President Laura Trombley in San Francisco Chronicle

Small colleges raise the bar on admissions
Tanya Schevitz, Chronicle Staff Writer

Saturday, April 7, 2007

Some small colleges that once were considered safe bets for getting in have become dramatically more selective in whom they accept, posting record low admission rates this year.

While the competition has long been fierce at the nation's top-tier colleges and universities, experts say the trend is spreading to small liberal arts colleges such as Pitzer College in Southern California and Bowdoin College in Maine.

No one knows exactly what happened, but it appears that a confluence of factors is at work, including a growing population of high school graduates, a willingness of parents to pony up for a private education and an increase in the number of applications sent by individual students as they hedge their bets.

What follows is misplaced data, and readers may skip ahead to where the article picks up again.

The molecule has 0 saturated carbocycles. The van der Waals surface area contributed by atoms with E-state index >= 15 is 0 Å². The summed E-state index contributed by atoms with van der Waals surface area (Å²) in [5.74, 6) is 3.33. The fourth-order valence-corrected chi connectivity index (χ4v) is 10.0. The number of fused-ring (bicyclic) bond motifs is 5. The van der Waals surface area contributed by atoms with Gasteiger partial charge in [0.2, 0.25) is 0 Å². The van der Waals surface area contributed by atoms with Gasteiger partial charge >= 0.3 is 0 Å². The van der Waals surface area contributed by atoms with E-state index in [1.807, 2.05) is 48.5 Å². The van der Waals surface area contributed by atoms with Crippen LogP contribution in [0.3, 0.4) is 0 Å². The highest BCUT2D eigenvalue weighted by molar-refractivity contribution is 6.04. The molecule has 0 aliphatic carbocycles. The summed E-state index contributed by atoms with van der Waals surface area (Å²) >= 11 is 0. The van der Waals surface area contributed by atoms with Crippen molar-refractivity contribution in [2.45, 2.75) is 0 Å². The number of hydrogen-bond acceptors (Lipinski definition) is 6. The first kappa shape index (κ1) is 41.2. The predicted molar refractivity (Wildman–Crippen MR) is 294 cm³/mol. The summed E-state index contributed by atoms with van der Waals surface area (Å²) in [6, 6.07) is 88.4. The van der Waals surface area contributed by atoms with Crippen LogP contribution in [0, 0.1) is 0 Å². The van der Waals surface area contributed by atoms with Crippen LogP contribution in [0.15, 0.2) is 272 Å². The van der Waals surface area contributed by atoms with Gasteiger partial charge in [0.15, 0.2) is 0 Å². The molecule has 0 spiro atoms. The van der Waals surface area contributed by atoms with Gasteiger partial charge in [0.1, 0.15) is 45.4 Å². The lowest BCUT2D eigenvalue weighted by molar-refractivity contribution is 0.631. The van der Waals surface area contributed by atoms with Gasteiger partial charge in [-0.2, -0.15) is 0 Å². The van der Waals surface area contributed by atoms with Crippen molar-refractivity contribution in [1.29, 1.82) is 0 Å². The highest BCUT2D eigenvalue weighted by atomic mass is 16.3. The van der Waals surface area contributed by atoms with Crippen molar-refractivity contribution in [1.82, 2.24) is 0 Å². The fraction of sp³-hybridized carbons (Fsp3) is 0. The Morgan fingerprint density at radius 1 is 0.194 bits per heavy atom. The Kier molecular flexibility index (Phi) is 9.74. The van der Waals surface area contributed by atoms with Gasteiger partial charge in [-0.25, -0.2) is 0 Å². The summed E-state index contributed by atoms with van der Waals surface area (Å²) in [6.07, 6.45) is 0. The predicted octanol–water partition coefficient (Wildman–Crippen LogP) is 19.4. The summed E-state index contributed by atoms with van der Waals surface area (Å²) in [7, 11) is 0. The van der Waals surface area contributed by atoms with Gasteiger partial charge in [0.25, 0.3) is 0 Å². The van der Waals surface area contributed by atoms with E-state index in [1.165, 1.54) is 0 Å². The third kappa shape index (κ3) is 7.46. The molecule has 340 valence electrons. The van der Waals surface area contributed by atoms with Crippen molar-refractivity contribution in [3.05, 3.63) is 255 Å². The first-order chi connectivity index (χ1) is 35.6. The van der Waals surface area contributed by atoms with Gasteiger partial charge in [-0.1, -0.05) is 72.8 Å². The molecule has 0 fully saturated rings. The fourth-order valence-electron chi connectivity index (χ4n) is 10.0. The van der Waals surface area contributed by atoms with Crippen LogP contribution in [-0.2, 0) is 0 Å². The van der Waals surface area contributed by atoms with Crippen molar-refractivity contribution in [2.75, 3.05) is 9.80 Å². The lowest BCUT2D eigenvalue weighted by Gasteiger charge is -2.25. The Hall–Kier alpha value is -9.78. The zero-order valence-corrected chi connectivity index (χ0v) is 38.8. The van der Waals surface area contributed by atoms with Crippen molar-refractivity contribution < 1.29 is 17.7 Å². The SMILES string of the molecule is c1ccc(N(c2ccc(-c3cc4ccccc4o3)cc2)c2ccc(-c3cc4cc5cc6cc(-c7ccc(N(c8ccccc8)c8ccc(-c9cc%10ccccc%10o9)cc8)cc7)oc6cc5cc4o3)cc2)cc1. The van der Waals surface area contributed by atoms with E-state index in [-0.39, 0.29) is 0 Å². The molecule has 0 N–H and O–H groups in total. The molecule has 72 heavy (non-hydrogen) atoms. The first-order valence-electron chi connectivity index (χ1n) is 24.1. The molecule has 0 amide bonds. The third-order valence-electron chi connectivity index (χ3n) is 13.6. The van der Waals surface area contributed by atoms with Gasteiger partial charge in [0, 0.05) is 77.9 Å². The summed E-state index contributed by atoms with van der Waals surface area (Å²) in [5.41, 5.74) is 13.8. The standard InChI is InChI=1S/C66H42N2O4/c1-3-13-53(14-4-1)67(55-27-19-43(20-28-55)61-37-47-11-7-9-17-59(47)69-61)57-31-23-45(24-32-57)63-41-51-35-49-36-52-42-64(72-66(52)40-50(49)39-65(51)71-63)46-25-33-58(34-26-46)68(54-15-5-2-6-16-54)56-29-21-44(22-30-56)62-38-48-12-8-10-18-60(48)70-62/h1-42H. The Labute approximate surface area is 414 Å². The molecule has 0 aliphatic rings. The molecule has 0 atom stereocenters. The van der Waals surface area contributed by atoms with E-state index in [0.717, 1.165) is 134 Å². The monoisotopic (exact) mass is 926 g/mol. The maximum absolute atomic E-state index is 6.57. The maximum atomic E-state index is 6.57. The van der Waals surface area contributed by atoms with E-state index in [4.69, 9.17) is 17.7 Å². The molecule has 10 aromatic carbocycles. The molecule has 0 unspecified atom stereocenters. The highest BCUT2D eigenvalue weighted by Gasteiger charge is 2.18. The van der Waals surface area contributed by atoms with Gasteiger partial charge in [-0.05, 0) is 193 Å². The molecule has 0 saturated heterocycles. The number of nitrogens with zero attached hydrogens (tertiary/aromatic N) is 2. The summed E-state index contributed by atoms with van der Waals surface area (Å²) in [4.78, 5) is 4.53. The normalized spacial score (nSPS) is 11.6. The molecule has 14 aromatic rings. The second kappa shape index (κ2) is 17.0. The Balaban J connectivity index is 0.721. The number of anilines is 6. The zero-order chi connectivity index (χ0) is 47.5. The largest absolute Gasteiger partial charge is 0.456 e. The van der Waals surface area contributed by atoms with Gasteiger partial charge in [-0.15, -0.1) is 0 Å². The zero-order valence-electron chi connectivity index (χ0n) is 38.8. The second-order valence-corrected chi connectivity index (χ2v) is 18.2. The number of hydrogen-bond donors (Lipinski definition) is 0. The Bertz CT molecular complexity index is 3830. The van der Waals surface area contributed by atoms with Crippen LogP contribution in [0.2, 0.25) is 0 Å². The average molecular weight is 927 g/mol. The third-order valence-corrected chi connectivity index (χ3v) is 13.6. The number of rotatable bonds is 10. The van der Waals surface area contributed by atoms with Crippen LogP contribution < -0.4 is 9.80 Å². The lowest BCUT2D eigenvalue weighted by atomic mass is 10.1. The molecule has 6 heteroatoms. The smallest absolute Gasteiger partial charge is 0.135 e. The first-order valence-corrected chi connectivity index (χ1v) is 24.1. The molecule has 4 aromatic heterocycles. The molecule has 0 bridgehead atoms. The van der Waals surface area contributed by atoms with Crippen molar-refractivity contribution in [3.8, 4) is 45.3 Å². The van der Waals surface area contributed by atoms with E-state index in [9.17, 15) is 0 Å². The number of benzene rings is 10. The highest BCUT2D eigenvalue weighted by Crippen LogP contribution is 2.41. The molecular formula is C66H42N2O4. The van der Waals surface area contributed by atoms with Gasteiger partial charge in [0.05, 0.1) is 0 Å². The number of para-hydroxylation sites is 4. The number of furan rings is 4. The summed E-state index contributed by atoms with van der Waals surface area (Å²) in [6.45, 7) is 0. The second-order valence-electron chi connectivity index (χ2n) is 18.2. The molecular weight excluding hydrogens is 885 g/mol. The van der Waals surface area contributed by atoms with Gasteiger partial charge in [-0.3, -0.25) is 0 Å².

Every year, Jon Reider, a former Stanford University admissions official and director of college counseling at the private University High School in San Francisco, cautions his students that the frenzy is worse than the reality. But this year, he said, acceptance and rejection letters received by students show a marked difference.

"The schools that traditionally have been a little less selective than the most selective schools ... Claremont, Pitzer, Colgate, Hamilton, Skidmore, Trinity, Middlebury ... just went bananas," Reider said. "Colgate is now where Dartmouth was. Dartmouth is where Amherst was. Amherst is where Brown was. Brown is where Stanford was. Stanford is where Harvard was, and Harvard is all by itself taking 9 percent. ... Things like that are crazy."

Pitzer College, which has about 960 students and is east of Los Angeles, is one of the private campuses that has seen a huge jump in interest from students and subsequently has become much more selective.

Ten years ago, it accepted 65 of every 100 applicants. This year, it took 26 students out of every 100, down from 38 in 100 just last year. Its average SAT score has increased too, from 1,206 last year to 1,323 this year.

"It is huge," said Pitzer President Laura Trombley. "In a way it is kind of affirming. When you are this selective, people begin to certainly rethink their conception or perception of the institution."